With the notes-and-bibliography system, citations are placed in footnotes or endnotes, with full or partial publication information. The superscripted numbers corresponding with the note are placed at the end of the sentence or clause that contains the cited material. Two or more references can generally be combined in one note, if required.

Whether to use footnotes and/or endnotes, and with full or partial citations, is usually up to the publisher and the author, although the copyeditor may weigh in. If only partial citations are given, a bibliography must be used as well. If full citations are given, it’s again up to the publisher and author to decide whether to use a bibliography.

Note that a bibliography can include sources consulted but not referred to in the manuscript, while a reference list is restricted to items referenced in the manuscript. The bibliography should be alphabetized by author and title.

This system is commonly used in the humanities and is one of Chicago’s two systems.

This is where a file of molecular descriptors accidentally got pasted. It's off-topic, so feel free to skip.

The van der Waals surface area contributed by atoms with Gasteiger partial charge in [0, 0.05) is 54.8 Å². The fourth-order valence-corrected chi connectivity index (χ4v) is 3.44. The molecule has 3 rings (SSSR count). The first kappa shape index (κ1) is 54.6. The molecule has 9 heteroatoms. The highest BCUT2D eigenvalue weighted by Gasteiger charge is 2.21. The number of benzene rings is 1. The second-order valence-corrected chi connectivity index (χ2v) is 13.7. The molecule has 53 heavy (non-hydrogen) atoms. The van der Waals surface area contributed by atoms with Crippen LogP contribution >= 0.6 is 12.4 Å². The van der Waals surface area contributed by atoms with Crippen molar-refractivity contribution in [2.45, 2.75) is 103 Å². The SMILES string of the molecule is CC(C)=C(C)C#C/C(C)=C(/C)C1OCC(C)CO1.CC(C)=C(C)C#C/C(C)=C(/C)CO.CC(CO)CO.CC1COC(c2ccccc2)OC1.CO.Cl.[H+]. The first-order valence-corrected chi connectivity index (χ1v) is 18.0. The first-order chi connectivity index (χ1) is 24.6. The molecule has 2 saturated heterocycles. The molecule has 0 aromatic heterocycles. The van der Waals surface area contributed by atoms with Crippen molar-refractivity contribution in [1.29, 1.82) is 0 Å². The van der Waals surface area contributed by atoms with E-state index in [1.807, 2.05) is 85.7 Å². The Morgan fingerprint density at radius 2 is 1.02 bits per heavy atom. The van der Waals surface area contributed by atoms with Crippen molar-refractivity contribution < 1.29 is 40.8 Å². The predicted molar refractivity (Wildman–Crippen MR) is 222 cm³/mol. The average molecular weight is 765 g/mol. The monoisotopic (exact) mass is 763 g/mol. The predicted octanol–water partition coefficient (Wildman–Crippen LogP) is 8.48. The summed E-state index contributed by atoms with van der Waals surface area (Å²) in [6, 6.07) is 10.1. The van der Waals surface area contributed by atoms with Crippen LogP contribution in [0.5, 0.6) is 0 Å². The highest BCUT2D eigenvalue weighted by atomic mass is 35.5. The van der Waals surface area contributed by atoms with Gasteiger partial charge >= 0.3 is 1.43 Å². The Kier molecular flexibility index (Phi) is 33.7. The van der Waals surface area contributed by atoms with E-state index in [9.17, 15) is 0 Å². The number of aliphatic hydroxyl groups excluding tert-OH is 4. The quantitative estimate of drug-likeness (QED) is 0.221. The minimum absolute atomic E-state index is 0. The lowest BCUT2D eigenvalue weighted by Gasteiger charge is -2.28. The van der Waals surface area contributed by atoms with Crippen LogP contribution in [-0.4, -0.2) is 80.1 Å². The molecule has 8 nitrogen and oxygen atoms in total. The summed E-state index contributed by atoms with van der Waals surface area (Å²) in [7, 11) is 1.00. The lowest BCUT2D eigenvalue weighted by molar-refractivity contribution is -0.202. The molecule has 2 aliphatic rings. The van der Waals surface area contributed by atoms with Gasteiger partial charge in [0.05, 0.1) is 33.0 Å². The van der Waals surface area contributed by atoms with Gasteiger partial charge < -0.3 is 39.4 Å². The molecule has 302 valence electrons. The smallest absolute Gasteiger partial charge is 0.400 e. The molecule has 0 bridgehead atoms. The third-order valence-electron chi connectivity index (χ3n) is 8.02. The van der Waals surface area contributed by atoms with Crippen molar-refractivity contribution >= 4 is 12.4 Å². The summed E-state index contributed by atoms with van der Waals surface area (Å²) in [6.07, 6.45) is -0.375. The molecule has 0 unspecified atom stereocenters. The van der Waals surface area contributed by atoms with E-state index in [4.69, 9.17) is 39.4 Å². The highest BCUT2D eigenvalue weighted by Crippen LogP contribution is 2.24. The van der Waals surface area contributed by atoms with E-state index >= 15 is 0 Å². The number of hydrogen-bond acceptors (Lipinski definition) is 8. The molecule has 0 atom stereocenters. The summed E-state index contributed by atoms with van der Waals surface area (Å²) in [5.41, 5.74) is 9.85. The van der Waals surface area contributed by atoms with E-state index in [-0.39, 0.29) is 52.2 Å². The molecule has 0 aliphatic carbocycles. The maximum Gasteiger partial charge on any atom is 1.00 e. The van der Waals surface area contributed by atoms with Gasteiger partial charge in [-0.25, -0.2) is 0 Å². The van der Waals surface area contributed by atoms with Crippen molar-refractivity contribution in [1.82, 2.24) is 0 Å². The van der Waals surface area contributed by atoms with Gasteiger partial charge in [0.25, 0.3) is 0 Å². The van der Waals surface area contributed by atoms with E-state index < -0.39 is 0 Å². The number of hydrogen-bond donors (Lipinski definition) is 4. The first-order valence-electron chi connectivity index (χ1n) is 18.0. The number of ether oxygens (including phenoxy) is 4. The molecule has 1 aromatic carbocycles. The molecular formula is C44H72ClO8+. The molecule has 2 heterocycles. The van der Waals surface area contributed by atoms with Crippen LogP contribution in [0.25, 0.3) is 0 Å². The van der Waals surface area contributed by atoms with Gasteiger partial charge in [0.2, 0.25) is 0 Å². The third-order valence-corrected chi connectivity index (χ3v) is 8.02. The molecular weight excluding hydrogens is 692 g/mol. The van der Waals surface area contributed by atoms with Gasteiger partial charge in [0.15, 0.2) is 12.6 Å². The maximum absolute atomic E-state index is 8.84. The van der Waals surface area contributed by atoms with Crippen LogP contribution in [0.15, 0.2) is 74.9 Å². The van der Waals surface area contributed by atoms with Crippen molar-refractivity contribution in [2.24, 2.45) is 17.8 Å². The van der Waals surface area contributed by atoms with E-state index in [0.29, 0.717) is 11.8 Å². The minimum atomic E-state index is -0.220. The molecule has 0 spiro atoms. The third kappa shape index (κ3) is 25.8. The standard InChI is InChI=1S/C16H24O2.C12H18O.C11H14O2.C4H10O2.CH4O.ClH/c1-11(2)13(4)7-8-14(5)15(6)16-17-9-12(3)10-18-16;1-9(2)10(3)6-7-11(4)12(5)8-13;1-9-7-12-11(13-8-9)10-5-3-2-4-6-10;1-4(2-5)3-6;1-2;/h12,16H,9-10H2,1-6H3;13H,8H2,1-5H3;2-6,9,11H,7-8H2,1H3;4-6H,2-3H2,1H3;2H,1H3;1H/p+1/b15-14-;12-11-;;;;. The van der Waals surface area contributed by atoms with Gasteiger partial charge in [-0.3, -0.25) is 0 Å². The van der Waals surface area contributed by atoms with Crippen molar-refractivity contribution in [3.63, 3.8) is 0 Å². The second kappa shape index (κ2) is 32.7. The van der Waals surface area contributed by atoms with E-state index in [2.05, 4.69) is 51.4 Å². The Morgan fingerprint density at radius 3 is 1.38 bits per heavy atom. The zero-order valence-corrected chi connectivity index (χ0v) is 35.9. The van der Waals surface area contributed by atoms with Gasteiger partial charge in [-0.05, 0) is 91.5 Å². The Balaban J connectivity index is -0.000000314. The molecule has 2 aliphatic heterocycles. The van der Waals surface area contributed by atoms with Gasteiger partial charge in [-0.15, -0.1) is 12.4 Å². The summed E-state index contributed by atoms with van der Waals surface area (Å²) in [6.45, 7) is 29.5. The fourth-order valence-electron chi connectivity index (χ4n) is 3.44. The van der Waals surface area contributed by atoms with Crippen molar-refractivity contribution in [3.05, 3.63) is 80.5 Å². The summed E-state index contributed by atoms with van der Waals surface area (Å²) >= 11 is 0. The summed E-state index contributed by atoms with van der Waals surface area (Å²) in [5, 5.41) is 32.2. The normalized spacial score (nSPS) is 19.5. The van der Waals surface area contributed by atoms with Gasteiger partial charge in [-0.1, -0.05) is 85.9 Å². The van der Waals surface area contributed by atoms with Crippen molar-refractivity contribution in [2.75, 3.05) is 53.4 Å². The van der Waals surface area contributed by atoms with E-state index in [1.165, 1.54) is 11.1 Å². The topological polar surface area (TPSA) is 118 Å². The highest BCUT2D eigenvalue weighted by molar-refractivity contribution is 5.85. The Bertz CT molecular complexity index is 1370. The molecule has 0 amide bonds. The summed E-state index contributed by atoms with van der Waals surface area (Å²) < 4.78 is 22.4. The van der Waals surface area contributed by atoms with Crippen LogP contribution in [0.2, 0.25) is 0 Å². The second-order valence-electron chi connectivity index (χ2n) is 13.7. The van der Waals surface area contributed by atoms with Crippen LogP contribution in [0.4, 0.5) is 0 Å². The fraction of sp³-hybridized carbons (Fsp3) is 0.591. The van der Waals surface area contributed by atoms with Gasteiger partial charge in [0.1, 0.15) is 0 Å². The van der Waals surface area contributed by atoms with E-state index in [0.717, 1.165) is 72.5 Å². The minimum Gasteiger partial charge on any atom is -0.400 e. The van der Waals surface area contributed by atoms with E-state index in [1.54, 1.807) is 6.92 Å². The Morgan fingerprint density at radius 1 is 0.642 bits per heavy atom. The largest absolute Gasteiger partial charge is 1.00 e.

With the numbered-reference system, superscripted numbers corresponding with the citation are placed at the end of the sentence or clause with the cited material, as in the notes-and-bibliography system. Here, though, it’s one citation per number.

That’s because the numbers correspond to entries in the bibliography and the number is assigned to one source. Every time that source is cited in the main text, its citation entry number is used. This could mean several citation numbers in a row for one sentence.

The bibliography entries can be organized by order of appearance in the main text or alphabetical by author.

For example, the first citation in the manuscript is for Garner’s Modern American Usage and the bibliography is ordered by appearance. The Garner’s entry, then, is number one, and every time Garner’s is referenced in the main text, a superscripted 1 will be used to denote the citation.

This system is common in science, particularly medicine, and is AMA’s system of choice.